# COUNT OF ZEROES

## Introduction

In laptop science and mathematics, matrices are regularly used to represent data in a structured way. Consider a matrix that is sorted in both row-wise and column-wise order.

In this manner, each row and each column of the matrix are looked after in ascending order. You are given such a matrix, and your undertaking is to determine the wide variety of zeros present in it. This hassle is more complex than counting zeroes in an ordinary matrix because the taken care of order lets in for a greener method.

### Challenge:

The venture lies in exploiting the taken-care-of nature of the matrix to lay out an algorithm that optimally counts the zeroes without analyzing every detail personally. A brute-pressure method would include traversing the complete matrix and counting zeroes; however, this would not leverage the sorted order.

### Optimized Approach:

To solve this problem effectively, you may use a binary seek-like technique to navigate through the matrix strategically. By starting from one nook of the matrix and making selections based on the houses of the looked-after matrix, it's far easier to decide the count of zeros in a more optimized manner.

### Algorithm Steps:

1. Choose a start line, either the top-proper or the backside-left corner of the matrix.
2. Move in the direction of the alternative corner (both down and left or up and proper) based on the comparison of the contemporary detail with zero.
3. Utilize the sorted nature of the matrix to cast off entire rows or columns in each step.
4. Repeat this system until the complete matrix is blanketed.

### Implementation:

Output:

The output of the above program is as follows:

### Explanation:

The supplied Python code aims to remember the wide variety of zeros in each sorted matrix that is ordered in both row-sensible and column-smart. Let's break down the code into its key additives and explain its capability: The feature `CZ (matrix)` takes a 2D matrix as input and returns the number of zeros in the matrix. The set of rules begins from the bottom-left nook of the matrix, and it iterates through the matrix in a way that leverages its sorted properties. Here's a step-by-step explanation of the code:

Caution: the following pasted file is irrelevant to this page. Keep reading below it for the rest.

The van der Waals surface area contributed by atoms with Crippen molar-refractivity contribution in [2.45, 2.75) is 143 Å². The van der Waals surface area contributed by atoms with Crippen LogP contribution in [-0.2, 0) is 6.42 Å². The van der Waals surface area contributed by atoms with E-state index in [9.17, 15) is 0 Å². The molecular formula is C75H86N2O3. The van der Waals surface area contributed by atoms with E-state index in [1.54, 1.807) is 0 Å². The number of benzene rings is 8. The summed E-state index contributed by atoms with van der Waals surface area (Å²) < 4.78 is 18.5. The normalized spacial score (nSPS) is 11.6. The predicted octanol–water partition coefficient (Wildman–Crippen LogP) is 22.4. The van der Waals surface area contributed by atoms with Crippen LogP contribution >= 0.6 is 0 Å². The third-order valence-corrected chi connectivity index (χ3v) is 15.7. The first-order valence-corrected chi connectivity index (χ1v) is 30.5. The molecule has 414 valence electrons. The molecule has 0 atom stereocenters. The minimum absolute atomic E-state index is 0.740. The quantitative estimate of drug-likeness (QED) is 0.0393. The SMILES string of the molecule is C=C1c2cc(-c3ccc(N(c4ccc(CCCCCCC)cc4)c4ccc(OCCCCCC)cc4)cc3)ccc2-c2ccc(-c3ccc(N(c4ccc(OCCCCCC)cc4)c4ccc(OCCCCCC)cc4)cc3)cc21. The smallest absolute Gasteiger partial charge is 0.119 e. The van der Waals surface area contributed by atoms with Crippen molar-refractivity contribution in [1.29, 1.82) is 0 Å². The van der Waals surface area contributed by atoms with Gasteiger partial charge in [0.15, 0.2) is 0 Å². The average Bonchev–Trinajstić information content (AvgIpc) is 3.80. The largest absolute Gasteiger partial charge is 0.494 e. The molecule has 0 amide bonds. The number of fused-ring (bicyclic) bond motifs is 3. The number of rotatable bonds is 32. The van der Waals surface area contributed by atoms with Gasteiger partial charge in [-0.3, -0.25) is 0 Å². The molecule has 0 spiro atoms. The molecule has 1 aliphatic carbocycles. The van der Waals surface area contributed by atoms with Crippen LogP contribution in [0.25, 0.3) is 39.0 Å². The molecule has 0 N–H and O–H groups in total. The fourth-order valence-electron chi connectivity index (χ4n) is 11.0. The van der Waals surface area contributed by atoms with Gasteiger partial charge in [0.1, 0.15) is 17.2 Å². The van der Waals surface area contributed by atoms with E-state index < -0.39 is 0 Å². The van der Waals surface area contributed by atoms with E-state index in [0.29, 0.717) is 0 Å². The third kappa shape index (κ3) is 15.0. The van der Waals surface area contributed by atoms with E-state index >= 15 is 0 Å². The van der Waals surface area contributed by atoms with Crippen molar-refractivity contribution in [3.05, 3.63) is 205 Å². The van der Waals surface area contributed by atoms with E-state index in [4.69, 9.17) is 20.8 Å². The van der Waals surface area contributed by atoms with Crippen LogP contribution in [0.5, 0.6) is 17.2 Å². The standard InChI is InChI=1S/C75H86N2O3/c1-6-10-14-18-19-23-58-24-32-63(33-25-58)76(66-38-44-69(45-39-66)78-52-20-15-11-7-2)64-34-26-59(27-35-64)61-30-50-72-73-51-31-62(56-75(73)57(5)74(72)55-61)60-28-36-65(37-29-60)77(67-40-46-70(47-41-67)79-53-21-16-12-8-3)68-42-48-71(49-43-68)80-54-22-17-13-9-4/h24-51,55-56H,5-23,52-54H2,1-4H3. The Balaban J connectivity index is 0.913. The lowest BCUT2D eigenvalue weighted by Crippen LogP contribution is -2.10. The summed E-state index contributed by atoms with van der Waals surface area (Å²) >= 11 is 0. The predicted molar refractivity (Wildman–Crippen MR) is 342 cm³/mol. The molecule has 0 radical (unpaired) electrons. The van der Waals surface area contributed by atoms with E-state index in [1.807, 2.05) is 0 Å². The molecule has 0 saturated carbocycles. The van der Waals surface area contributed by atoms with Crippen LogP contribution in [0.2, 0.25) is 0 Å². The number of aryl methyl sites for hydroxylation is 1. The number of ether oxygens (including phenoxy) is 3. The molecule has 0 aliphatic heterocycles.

1. Initialization:

The variable `num` is set to five, representing the dimensions of the square matrix. - The variables `r` and `c` are initialized to `num - 1` and `0`, respectively, representing the starting point at the bottom-left corner of the matrix. - The variable `count number` is initialized to zero with a view to storing the total number of zeroes.

2. Main Loop:

The outer loop (`while c &lt; num`) iterates over columns from left to right. - The internal loop (`while matrix[r][c] `) moves upwards inside the modern column until it reveals the first zero or reaches the top of the matrix (`r &lt; zero`). - The matter of zeros inside the cutting-edge column is up to date by including ` (r 1) ` in the depend. This represents the number of zeros from the contemporary row to the lowest of the matrix within the given column.

3. Move to the Next Column:

After finishing a column, the outer loop increments `c`, transferring to the following column.

4. Result:

The characteristic returns the entire number of zeros within the matrix.

5. Example Matrix: